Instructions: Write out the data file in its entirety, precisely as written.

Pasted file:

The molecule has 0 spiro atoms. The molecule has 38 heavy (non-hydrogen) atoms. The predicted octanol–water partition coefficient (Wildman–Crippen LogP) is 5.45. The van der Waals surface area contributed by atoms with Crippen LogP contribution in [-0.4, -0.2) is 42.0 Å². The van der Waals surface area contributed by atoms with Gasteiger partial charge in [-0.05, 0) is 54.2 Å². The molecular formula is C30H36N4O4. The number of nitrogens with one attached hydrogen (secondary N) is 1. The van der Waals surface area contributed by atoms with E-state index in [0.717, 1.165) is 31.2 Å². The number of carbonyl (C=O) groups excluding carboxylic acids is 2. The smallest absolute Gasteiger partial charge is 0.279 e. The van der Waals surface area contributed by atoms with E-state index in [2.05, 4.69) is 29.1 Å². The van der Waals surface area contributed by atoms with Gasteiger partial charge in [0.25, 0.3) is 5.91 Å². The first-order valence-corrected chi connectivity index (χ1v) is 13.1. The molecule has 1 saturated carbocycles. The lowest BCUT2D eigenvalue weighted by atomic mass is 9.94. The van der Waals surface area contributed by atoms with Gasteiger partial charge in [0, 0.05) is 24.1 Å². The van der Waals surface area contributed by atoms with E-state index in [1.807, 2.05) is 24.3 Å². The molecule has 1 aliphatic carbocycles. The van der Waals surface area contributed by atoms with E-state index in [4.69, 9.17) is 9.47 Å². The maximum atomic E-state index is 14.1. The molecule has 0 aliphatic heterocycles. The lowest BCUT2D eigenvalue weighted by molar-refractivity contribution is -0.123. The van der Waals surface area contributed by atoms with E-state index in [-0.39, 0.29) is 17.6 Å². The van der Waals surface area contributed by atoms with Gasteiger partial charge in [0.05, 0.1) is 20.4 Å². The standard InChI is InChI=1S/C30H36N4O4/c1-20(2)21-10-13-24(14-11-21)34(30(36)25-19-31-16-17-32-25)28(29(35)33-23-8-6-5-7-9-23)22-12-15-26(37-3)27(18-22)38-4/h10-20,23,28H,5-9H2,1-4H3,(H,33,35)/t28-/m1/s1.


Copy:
The molecule has 0 spiro atoms. The molecule has 38 heavy (non-hydrogen) atoms. The predicted octanol–water partition coefficient (Wildman–Crippen LogP) is 5.45. The van der Waals surface area contributed by atoms with Crippen LogP contribution in [-0.4, -0.2) is 42.0 Å². The van der Waals surface area contributed by atoms with Gasteiger partial charge in [-0.05, 0) is 54.2 Å². The molecular formula is C30H36N4O4. The number of nitrogens with one attached hydrogen (secondary N) is 1. The van der Waals surface area contributed by atoms with E-state index in [0.717, 1.165) is 31.2 Å². The number of carbonyl (C=O) groups excluding carboxylic acids is 2. The smallest absolute Gasteiger partial charge is 0.279 e. The van der Waals surface area contributed by atoms with E-state index in [2.05, 4.69) is 29.1 Å². The van der Waals surface area contributed by atoms with Gasteiger partial charge in [0.25, 0.3) is 5.91 Å². The first-order valence-corrected chi connectivity index (χ1v) is 13.1. The molecule has 1 saturated carbocycles. The lowest BCUT2D eigenvalue weighted by atomic mass is 9.94. The van der Waals surface area contributed by atoms with Gasteiger partial charge in [0, 0.05) is 24.1 Å². The van der Waals surface area contributed by atoms with E-state index in [1.807, 2.05) is 24.3 Å². The molecule has 1 aliphatic carbocycles. The van der Waals surface area contributed by atoms with E-state index in [4.69, 9.17) is 9.47 Å². The maximum atomic E-state index is 14.1. The molecule has 0 aliphatic heterocycles. The lowest BCUT2D eigenvalue weighted by molar-refractivity contribution is -0.123. The van der Waals surface area contributed by atoms with E-state index in [-0.39, 0.29) is 17.6 Å². The van der Waals surface area contributed by atoms with Gasteiger partial charge in [0.05, 0.1) is 20.4 Å². The standard InChI is InChI=1S/C30H36N4O4/c1-20(2)21-10-13-24(14-11-21)34(30(36)25-19-31-16-17-32-25)28(29(35)33-23-8-6-5-7-9-23)22-12-15-26(37-3)27(18-22)38-4/h10-20,23,28H,5-9H2,1-4H3,(H,33,35)/t28-/m1/s1.